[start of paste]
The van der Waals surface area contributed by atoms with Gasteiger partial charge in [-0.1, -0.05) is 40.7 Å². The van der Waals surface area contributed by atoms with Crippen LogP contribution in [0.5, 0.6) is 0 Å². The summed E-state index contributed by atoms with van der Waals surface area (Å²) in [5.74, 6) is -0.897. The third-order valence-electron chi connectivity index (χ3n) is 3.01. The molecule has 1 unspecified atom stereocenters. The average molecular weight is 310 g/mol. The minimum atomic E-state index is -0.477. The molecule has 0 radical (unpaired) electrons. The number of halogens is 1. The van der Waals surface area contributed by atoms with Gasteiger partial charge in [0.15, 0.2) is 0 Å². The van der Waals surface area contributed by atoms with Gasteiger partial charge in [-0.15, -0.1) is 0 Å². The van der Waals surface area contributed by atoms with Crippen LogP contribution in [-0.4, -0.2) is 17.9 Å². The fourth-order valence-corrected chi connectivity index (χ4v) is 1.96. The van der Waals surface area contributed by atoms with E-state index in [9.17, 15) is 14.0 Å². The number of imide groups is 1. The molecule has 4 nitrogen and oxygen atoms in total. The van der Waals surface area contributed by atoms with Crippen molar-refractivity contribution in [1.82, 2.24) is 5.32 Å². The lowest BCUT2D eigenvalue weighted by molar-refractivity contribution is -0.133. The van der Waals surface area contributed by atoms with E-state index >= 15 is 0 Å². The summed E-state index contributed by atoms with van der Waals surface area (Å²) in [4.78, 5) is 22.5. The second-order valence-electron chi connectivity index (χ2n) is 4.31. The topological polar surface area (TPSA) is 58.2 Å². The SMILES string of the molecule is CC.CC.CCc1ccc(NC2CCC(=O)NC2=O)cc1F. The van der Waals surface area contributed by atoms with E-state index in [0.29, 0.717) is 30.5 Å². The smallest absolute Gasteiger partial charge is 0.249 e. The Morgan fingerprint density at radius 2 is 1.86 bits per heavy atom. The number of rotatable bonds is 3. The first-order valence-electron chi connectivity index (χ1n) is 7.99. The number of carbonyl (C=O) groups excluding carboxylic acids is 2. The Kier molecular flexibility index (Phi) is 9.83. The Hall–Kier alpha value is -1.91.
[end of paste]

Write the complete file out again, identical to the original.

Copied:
The van der Waals surface area contributed by atoms with Gasteiger partial charge in [-0.1, -0.05) is 40.7 Å². The van der Waals surface area contributed by atoms with Crippen LogP contribution in [0.5, 0.6) is 0 Å². The summed E-state index contributed by atoms with van der Waals surface area (Å²) in [5.74, 6) is -0.897. The third-order valence-electron chi connectivity index (χ3n) is 3.01. The molecule has 1 unspecified atom stereocenters. The average molecular weight is 310 g/mol. The minimum atomic E-state index is -0.477. The molecule has 0 radical (unpaired) electrons. The number of halogens is 1. The van der Waals surface area contributed by atoms with Gasteiger partial charge in [0.15, 0.2) is 0 Å². The van der Waals surface area contributed by atoms with Gasteiger partial charge in [-0.15, -0.1) is 0 Å². The van der Waals surface area contributed by atoms with Crippen LogP contribution in [-0.4, -0.2) is 17.9 Å². The fourth-order valence-corrected chi connectivity index (χ4v) is 1.96. The van der Waals surface area contributed by atoms with E-state index in [9.17, 15) is 14.0 Å². The number of imide groups is 1. The molecule has 4 nitrogen and oxygen atoms in total. The van der Waals surface area contributed by atoms with Crippen molar-refractivity contribution in [1.82, 2.24) is 5.32 Å². The lowest BCUT2D eigenvalue weighted by molar-refractivity contribution is -0.133. The van der Waals surface area contributed by atoms with E-state index >= 15 is 0 Å². The summed E-state index contributed by atoms with van der Waals surface area (Å²) in [4.78, 5) is 22.5. The second-order valence-electron chi connectivity index (χ2n) is 4.31. The topological polar surface area (TPSA) is 58.2 Å². The SMILES string of the molecule is CC.CC.CCc1ccc(NC2CCC(=O)NC2=O)cc1F. The van der Waals surface area contributed by atoms with E-state index in [0.29, 0.717) is 30.5 Å². The smallest absolute Gasteiger partial charge is 0.249 e. The Morgan fingerprint density at radius 2 is 1.86 bits per heavy atom. The number of rotatable bonds is 3. The first-order valence-electron chi connectivity index (χ1n) is 7.99. The number of carbonyl (C=O) groups excluding carboxylic acids is 2. The Kier molecular flexibility index (Phi) is 9.83. The Hall–Kier alpha value is -1.91.